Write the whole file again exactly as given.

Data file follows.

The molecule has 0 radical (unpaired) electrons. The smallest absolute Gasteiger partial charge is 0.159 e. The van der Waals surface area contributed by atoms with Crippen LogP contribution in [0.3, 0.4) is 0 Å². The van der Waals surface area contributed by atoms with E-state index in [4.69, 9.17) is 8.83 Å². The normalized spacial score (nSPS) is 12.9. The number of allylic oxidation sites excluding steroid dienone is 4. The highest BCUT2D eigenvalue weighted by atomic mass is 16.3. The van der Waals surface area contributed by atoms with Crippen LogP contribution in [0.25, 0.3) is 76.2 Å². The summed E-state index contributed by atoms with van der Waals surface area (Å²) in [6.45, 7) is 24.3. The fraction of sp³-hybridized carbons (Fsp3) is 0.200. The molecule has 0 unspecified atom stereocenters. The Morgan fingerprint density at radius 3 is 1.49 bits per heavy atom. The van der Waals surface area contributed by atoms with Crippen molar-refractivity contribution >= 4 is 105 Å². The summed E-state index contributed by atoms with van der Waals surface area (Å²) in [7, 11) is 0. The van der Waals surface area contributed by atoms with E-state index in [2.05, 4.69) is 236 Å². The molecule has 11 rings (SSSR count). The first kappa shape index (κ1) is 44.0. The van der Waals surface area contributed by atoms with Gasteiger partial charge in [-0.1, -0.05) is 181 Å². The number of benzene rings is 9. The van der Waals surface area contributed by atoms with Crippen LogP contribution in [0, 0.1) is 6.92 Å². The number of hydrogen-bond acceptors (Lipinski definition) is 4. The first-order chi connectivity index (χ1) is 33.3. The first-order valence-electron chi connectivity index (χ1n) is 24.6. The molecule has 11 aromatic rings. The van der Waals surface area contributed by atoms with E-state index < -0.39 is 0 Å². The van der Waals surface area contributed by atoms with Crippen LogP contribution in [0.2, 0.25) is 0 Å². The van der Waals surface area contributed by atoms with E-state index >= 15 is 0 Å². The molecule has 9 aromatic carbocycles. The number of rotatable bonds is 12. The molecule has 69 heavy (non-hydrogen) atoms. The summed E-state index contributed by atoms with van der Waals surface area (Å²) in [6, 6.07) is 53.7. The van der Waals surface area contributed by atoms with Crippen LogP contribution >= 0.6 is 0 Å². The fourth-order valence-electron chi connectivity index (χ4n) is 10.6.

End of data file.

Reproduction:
The molecule has 0 radical (unpaired) electrons. The smallest absolute Gasteiger partial charge is 0.159 e. The van der Waals surface area contributed by atoms with Crippen LogP contribution in [0.3, 0.4) is 0 Å². The van der Waals surface area contributed by atoms with E-state index in [4.69, 9.17) is 8.83 Å². The normalized spacial score (nSPS) is 12.9. The number of allylic oxidation sites excluding steroid dienone is 4. The highest BCUT2D eigenvalue weighted by atomic mass is 16.3. The van der Waals surface area contributed by atoms with Crippen LogP contribution in [0.25, 0.3) is 76.2 Å². The summed E-state index contributed by atoms with van der Waals surface area (Å²) in [6.45, 7) is 24.3. The fraction of sp³-hybridized carbons (Fsp3) is 0.200. The molecule has 0 unspecified atom stereocenters. The Morgan fingerprint density at radius 3 is 1.49 bits per heavy atom. The van der Waals surface area contributed by atoms with Crippen molar-refractivity contribution >= 4 is 105 Å². The summed E-state index contributed by atoms with van der Waals surface area (Å²) in [7, 11) is 0. The van der Waals surface area contributed by atoms with E-state index in [2.05, 4.69) is 236 Å². The molecule has 11 rings (SSSR count). The first kappa shape index (κ1) is 44.0. The van der Waals surface area contributed by atoms with Gasteiger partial charge in [-0.1, -0.05) is 181 Å². The number of benzene rings is 9. The van der Waals surface area contributed by atoms with Crippen LogP contribution in [0, 0.1) is 6.92 Å². The number of hydrogen-bond acceptors (Lipinski definition) is 4. The first-order chi connectivity index (χ1) is 33.3. The first-order valence-electron chi connectivity index (χ1n) is 24.6. The molecule has 11 aromatic rings. The van der Waals surface area contributed by atoms with E-state index < -0.39 is 0 Å². The van der Waals surface area contributed by atoms with Crippen LogP contribution in [0.2, 0.25) is 0 Å². The van der Waals surface area contributed by atoms with E-state index >= 15 is 0 Å². The molecule has 9 aromatic carbocycles. The number of rotatable bonds is 12. The molecule has 69 heavy (non-hydrogen) atoms. The summed E-state index contributed by atoms with van der Waals surface area (Å²) in [6, 6.07) is 53.7. The van der Waals surface area contributed by atoms with Crippen LogP contribution >= 0.6 is 0 Å². The fourth-order valence-electron chi connectivity index (χ4n) is 10.6.